Naftali Herstik, the former chief cantor at Jerusalem’s Great Synagogue.

    (Courtesy of Naftali Herstik)


    Further complicating matters, he is the recipient of a transplanted kidney and, because it is failing, undergoes dialysis every other day while he waits for a replacement. In a vulnerable population, he is the most vulnerable.

    “My heart is with Rav Yosef the older,” Herstik said of the chief rabbi who wants synagogues to remain open. “But my head is with David Yosef,” the younger brother.

    The closure of the Great Synagogue has affected not just Herstik — who has continued to help lead liturgies there despite his formal retirement — but others like Motti Friedman, who has traveled as far as Moscow just to hear Herstik’s singing.


    “The synagogue atmosphere focuses a person. The prayer flows more naturally,” said Friedman, the former director of the Zionist Archives. “But for me, personally, a great cantor creates the transcendent connection that is beyond cognition. Naftali is one of them.”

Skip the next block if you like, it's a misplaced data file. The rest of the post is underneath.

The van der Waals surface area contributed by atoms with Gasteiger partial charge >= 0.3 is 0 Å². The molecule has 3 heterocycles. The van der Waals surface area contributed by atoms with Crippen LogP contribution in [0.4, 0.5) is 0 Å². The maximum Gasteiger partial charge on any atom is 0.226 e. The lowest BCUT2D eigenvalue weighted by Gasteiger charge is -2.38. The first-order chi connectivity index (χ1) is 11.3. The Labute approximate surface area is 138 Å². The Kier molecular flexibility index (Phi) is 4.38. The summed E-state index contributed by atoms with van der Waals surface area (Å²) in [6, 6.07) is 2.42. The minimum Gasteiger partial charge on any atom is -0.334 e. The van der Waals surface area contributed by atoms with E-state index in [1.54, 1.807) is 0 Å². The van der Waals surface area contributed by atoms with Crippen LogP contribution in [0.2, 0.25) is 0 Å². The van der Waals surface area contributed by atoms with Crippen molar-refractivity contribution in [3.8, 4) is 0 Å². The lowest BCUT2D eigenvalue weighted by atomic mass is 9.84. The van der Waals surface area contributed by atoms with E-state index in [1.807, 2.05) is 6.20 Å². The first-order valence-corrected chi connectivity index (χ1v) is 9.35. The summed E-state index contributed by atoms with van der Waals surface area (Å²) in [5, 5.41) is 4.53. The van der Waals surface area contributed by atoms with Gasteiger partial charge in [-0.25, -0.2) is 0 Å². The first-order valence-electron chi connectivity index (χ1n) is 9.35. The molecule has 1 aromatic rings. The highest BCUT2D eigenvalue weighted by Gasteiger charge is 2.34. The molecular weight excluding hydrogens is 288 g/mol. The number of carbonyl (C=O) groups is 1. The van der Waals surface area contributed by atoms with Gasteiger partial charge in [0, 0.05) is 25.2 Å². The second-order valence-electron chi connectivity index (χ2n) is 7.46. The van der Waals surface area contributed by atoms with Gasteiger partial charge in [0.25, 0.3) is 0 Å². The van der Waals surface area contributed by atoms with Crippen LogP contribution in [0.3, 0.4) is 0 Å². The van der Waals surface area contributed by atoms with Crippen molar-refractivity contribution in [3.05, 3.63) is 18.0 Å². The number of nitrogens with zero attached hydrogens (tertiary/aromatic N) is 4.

Herstik and his wife, Elka, spent the first night of the holiday period at home by themselves in a dejected mood, away from their five adult children and almost 20 grandchildren.

    He is now girding for a similarly lonely Yom Kippur, consoled only by the knowledge that the measures keeping him from communal worship are also saving his life.

    “Every effort must be made to pray on Yom Kippur,” he said, citing the example of Jewish POWs during World War II who went to great lengths to observe the holiday. “But anyone who doesn’t keep to the restrictions is a social criminal.”


    Tarnopolsky is a special correspondent.